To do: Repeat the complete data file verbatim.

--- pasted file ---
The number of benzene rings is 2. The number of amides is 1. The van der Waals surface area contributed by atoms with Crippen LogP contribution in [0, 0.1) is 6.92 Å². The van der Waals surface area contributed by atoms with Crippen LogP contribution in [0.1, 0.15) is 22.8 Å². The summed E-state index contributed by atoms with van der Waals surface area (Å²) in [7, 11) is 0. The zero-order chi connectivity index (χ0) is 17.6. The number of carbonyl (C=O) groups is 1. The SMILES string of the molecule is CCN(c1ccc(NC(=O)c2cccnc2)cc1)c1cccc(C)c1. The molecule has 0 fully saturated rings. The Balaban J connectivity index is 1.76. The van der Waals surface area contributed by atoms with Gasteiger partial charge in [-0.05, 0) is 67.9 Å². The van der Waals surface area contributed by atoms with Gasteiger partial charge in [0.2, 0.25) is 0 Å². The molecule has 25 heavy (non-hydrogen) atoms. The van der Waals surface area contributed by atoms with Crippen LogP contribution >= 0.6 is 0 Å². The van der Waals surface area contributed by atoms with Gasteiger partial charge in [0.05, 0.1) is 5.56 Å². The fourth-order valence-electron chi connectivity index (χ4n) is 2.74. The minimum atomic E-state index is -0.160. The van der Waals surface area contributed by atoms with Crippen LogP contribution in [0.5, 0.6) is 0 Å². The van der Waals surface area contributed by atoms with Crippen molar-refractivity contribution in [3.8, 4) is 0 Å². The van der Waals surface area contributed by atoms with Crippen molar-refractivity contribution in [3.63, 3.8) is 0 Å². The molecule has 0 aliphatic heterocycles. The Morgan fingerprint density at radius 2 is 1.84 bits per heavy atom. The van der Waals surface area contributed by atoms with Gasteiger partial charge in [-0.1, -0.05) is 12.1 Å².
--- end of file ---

The number of benzene rings is 2. The number of amides is 1. The van der Waals surface area contributed by atoms with Crippen LogP contribution in [0, 0.1) is 6.92 Å². The van der Waals surface area contributed by atoms with Crippen LogP contribution in [0.1, 0.15) is 22.8 Å². The summed E-state index contributed by atoms with van der Waals surface area (Å²) in [7, 11) is 0. The zero-order chi connectivity index (χ0) is 17.6. The number of carbonyl (C=O) groups is 1. The SMILES string of the molecule is CCN(c1ccc(NC(=O)c2cccnc2)cc1)c1cccc(C)c1. The molecule has 0 fully saturated rings. The Balaban J connectivity index is 1.76. The van der Waals surface area contributed by atoms with Gasteiger partial charge in [-0.05, 0) is 67.9 Å². The van der Waals surface area contributed by atoms with Gasteiger partial charge in [0.2, 0.25) is 0 Å². The molecule has 25 heavy (non-hydrogen) atoms. The van der Waals surface area contributed by atoms with Crippen LogP contribution >= 0.6 is 0 Å². The van der Waals surface area contributed by atoms with Gasteiger partial charge in [0.05, 0.1) is 5.56 Å². The fourth-order valence-electron chi connectivity index (χ4n) is 2.74. The minimum atomic E-state index is -0.160. The van der Waals surface area contributed by atoms with Crippen LogP contribution in [0.5, 0.6) is 0 Å². The van der Waals surface area contributed by atoms with Crippen molar-refractivity contribution in [3.8, 4) is 0 Å². The van der Waals surface area contributed by atoms with Crippen molar-refractivity contribution in [3.63, 3.8) is 0 Å². The molecule has 0 aliphatic heterocycles. The Morgan fingerprint density at radius 2 is 1.84 bits per heavy atom. The van der Waals surface area contributed by atoms with Gasteiger partial charge in [-0.1, -0.05) is 12.1 Å².